Batman/Superman #1 review

It's several years ago and Metropolis-based Wayne Enterprises staff are being murdered. Hoping for a lead, young Daily Star reporter Clark Kent tracks down billionaire contemporary Bruce Wayne in Gotham. Suspicious of the stranger, Bruce refuses to discuss the matter, leaving Clark sitting in a gloomy park.

Later, in Metropolis, Batman catches Catwoman acting strangely, robbing the home of a Wayne security chief. Superman shows up and the pair battle, until a previously unseen fourth player sends the young heroes elsewhere. We don't see where Batman ends up, but Superman finds himself in a field, knee deep in mystery.

So here's the latest version of DC's World's Finest Comics, in which readers can find 'your two favourite heroes in one adventure ... together'. Given that DC have been publishing a series titled Worlds' Finest Comics (note apostrophe placement) for awhile, starring Huntress and Power Girl, this gets to be Batman/Superman, which is far better than the previous series, which rather than a title, went under an ugly combo of the two heroes' chest symbols.
Art by Jae Lee and June Chung
The first thing you notice is the art - illustrator Jae Lee and colourist June Chung's cover sets the tone, heralding page after page of ornate, gothic, silky, work. There isn't a panel from the pair that isn't suitable for framing. And while the pages invite the eye to rest, to take in the naturalism of the figurework and detail of the backgrounds, the layouts never bring the story to a full stop, always serving the narrative. The contrast between Clark, in the bright red of Smallville, against the Gotham night, implies that maybe he doesn't belong here - but to my mind, Superman belongs in Gotham as much as Batman belongs in Metropolis, they're the questing knights, ready to go wherever they're needed.
Art by Jae Lee and June Chung
Lee and Chung don't do the entire 25pp book, though, as Ben Oliver and Daniel Brown step in for the last seven pages. And while I'd rather a single art team worked on the entire issue, they do an excellent job, with a scene change helping 'explain' the different approach. The layouts simplify but the work continues to tease the eye. And occasionally dazzle ...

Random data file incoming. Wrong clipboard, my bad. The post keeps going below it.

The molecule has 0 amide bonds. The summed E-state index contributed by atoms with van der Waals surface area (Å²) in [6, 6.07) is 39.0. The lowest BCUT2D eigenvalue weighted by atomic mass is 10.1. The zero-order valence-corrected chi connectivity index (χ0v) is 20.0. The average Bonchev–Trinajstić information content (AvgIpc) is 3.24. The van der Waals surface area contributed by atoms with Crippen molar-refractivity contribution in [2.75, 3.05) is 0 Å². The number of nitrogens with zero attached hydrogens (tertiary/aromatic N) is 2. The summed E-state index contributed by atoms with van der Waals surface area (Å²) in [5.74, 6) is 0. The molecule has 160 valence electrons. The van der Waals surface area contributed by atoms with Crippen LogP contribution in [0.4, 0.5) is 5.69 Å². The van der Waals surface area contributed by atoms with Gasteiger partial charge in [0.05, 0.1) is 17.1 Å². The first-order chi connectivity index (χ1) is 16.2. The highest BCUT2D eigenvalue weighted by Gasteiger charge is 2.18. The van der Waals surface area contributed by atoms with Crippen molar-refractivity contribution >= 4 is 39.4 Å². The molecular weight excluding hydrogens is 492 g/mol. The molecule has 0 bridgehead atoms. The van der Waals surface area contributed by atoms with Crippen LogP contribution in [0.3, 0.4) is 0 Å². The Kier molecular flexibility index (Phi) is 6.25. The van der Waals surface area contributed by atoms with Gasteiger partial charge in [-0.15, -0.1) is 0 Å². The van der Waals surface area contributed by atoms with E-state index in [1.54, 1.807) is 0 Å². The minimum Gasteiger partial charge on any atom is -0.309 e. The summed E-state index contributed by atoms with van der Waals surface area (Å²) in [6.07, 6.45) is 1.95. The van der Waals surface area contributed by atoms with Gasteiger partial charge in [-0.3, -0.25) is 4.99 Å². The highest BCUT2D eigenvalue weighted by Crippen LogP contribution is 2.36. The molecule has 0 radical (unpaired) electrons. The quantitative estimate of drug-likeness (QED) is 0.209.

Art by Ben Oliver and Daniel Brown
It's not all about the artwork, though, as the story also impresses. Writer Greg Pak utilises the now traditional 'duelling narration' to compare and contrast the characters of our stars. I was wary when Clark's first words brought a Smallville anecdote but, as with Scott Snyder's Superman Unchained script a week or two back, the reminiscing brings something to the table - and it motivates Lee and Chung's exquisite title spread.

There's another echo of a recent Snyder DC book, Batman #21, as Pak presents a tender scene between the boy Bruce and father Thomas Wayne, and while Lee and Chung portray it superbly, it's the word picture Pak paints that truly adds to the Batman legend.

There are no real surprises with the way the heroes are portrayed, with Bruce cynical, seeing life as one long fight for the ordinary guy; and Clark dismayed by the gloom of Gotham, while never the naive farmboy people take him to be. That's not a negative, though, it's Pak being consistent with modern tellings of the heroes' early relationship.

The villain of the piece isn't immediately recognisable to me, but the odd BOOOM sound effect tells us there's an Apokolips connection. And the closing image puts Superman in a very interesting place, physically and mentally. I can't wait to see what Batman's equivalent encounter will be next month.

There's a headscratcher of a moment in which Superman describes a frightened child's heart as running at 'two hundred beats per second' - per minute, surely?

We get bonus material with a look at the variant covers of Guillem March and Kenneth Rocafort, making the issue even more of an artistic treat. The only small misstep is a marketing matter, with DC's super-cheery 'The New 52' slug sitting uncomfortably on Lee and Chung's moody artwork and alongside the Art Deco logo font. Oh, and it's a tad mean of DC to put Oliver's name in a slightly smaller font than those of Pak and Lee - without him, we'd not have the comic. And seriously, the colourists deserve to be featured, too.

Niggles aside, this is a confident, absorbing opener, beginning in a familiar place before giving us a new spin on the first meeting of Batman and Superman. Yes, it's yet another DC book centred on the big two, but it earns its place in the line because, well it's a great-looking, well-told tale featuring - all together now - your two favourite heroes together!


  1. Greg Pak's a proven, solid writer, so the book's in good hands as long as he's steering the ship.

    As for the art, good lord! Jae Lee is
    I don't think he'll be a regular there due to time issues of course, but I'd like him to stay for as long as he wants.

    Interesting story ad premise, as Pak proves he can really nail down their characters, NU52 or not.

    Damn good start here.

  2. Couldn't quite follow the story so I think they're trying Something Clever (tm). At least it was easier to digest than the awful issue of Hawkeye out the same day. I bought it for the art (A rarity for me) and the fact Pak is serviceable but doubt I'll buy issue two. Just no oomph for me...

  3. Grabbed this one on a whim and it was surprisingly better than I expected. I don't mind two different artists with different styles working on the same issue if they are used right (like in Animal Man currently, where the regular world is drawn by Steve Pugh, but a different artist is drawing the Red world so both places feel different in look and in tone.).


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